Jim Crow Laws: Separate But Not Equal

Jim Crow laws were established following the American Civil War to restrict the rights and freedoms of Black people, which were heavily enforced in the South.

Jul 21, 2022By Amy Hayes, BA History w/ English minor
colored waiting room jim crow laws
Colored waiting room sign at a bus station in Durham, North Carolina by Jack Delano, 1940, via Library of Congress, Washington DC


After slavery was abolished, white supremacists looked for other ways to suppress the rights and freedoms of African Americans by enforcing a series of codes and laws. Jim Crow laws were enforced in all Southern states after the 13th Amendment was ratified to prevent Black people from exercising their rights and freedoms.


Jim Crow laws kept whites and Black people separated in all public facilities and sometimes neighborhoods. The laws remained heavily intact in the South throughout the Civil Rights Movement until the establishment of the Civil Rights Act of 1964 and the Voting Rights Act of 1965.


Life Before Jim Crow

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Sketch of the celebration of the abolition of slavery in Washington DC by Frederick Dielman, 1866, via Library of Congress, Washington DC


Before the existence of Jim Crow laws, slave codes were enforced before slavery was abolished. These codes outlined rules and regulations that deemed any Black persons as property and were to be treated as such. Slavery was officially abolished upon the ratification of the 13th Amendment in December 1865. However, African Americans were still viewed as highly inferior by white supremacists.


There were several ways in which white supremacists essentially found loopholes in the state and federal government system to treat African Americans very poorly. Black codes were enforced following the 13th Amendment, which consisted of various laws to restrict the rights of African Americans.


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An example of black codes involved vagrancy laws. Under vagrancy laws, African Americans were required to be employed and have a permanent residence, or else they could be fined or arrested. If one could not pay the fines, they were subject to pay off the fines through cheap labor.


Black codes did not disappear but rather evolved into Jim Crow laws. As President Lincoln established the Emancipation Proclamation and the 13th Amendment was ratified, African Americans were given a chance to live with more freedoms. However, these freedoms were very restricted based upon laws that white supremacists created in an effort to continuously remind African Americans that they were believed to be inferior to the white man.


Origins of Jim Crow

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Etching of Jim Crow character published by Hodgson, circa 1835, via Library of Congress, Washington DC


The term “Jim Crow” was originally used as a racial slur to describe Black people. Jim Crow first appeared in 1828, when a short skit performer named Thomas Dartmouth “Daddy” Rice dressed in blackface to create a highly offensive stereotype of Black people. Rice dressed in ragged clothing and used burnt cork to darken his face for his skits. He mainly performed in New York, but once his Jim Crow skits caught wind, he traveled to major cities across the country to perform. This led Jim Crow to become a very popularized racial slur.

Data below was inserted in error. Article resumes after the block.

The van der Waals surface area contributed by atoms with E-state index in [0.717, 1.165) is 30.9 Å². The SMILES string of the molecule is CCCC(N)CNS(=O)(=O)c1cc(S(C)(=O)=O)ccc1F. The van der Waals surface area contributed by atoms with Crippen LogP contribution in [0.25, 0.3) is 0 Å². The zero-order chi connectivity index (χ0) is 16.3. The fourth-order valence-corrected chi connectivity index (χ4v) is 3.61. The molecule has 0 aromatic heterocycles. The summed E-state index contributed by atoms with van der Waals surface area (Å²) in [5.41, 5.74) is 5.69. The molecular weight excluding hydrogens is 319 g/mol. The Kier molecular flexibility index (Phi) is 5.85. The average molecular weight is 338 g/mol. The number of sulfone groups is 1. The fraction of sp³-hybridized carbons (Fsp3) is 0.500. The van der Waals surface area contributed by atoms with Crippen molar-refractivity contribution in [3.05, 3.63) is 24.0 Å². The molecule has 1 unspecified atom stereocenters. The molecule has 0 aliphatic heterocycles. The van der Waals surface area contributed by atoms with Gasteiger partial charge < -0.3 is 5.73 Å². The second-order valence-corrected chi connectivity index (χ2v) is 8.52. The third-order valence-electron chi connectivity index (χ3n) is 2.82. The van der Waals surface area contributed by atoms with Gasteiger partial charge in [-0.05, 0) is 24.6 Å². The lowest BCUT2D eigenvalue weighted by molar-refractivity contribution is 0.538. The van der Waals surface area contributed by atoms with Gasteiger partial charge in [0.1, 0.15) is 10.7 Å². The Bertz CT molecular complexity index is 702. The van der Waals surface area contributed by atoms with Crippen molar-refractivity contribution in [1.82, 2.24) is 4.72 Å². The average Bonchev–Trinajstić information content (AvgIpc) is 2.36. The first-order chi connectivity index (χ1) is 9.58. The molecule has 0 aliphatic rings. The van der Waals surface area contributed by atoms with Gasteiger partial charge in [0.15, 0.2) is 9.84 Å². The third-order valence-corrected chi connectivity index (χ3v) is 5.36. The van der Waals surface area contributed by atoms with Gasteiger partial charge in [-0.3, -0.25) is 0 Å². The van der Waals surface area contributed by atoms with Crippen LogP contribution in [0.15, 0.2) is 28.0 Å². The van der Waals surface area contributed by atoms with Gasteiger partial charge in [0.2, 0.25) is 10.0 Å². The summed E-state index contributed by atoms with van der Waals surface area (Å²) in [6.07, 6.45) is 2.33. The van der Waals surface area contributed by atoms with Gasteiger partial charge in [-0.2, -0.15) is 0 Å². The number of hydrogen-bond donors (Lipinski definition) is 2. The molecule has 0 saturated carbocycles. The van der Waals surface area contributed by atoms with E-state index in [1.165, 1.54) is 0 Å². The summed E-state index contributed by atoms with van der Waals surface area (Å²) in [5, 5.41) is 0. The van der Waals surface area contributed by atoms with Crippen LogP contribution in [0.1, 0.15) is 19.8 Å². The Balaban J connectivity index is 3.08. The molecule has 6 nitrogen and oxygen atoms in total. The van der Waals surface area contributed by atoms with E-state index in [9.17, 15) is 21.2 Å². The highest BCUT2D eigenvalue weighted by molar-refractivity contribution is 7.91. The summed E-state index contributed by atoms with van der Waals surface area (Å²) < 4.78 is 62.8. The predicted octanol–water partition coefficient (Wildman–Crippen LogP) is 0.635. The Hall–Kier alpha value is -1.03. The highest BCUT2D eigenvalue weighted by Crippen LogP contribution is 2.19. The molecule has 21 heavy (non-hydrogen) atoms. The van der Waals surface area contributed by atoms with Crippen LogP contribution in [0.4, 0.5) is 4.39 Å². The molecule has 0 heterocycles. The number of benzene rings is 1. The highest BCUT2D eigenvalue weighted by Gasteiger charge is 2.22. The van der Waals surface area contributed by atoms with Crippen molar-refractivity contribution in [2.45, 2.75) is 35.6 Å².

A decade after Rice’s first skit as Jim Crow, other performers began using the character in their skits. However, Jim Crow began to fade as a racial slur by the late 1800s due to theater plays becoming less popular with the invention of motion pictures. Instead, it became the common term used to describe black codes.


Jim Crow laws were formally defined as the codified system that oppressed Black people, which were enforced by local and state authorities through segregation. “White only” and “Colored only” signs were posted on public facilities, such as restrooms, restaurants, stores, water fountains, barbershops, and churches. “Colored only” facilities were almost always less accommodating and not well-kept. Some areas did not even offer “colored only” facilities. Many neighborhoods and residencies in the South were also segregated, allowing only either white or Black persons to live in the area.


US Supreme Court Upheld Segregation

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Judgment of the US Supreme Court case Plessy v. Ferguson, 1896, via National Archives Catalog


Although the 13th Amendment outlawed slavery and the 14th and 15th Amendments granted African Americans citizenship and the right to vote, the US Supreme Court upheld segregation and other state laws. Upon the Plessy v. Ferguson US Supreme Court ruling in 1896, segregation was considered constitutional as long as Black people had equal accommodations.


The case made its way to the Supreme Court after Homer Plessy, a Louisiana man who was one-eighth Black, sat in the “whites only” section of a train car. He was arrested for refusing to give up his seat. Since there was a “colored only” section of the train, the judge ruled that Plessy’s rights had not been violated. After the Plessy v. Ferguson case, states began to take advantage of the ruling by creating more segregated areas and facilities.


What Life Was Like Under Jim Crow Laws

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“Colored only” theatre sign in Waco, Texas by Russell Lee, 1939, via Library of Congress, Washington DC


As soon as federal legislatures granted African Americans more freedoms, states started to adopt Jim Crow laws in order to continue racial divides. Even though African Americans were granted the right to vote, they were subject to literacy tests and poll taxes in an effort to discourage them from voting. Enslaved people were not allowed to go to school, and it was an extremely rare occurrence for slave owners to teach enslaved people how to read or write. Therefore, passing the literacy tests was made nearly impossible for African Americans.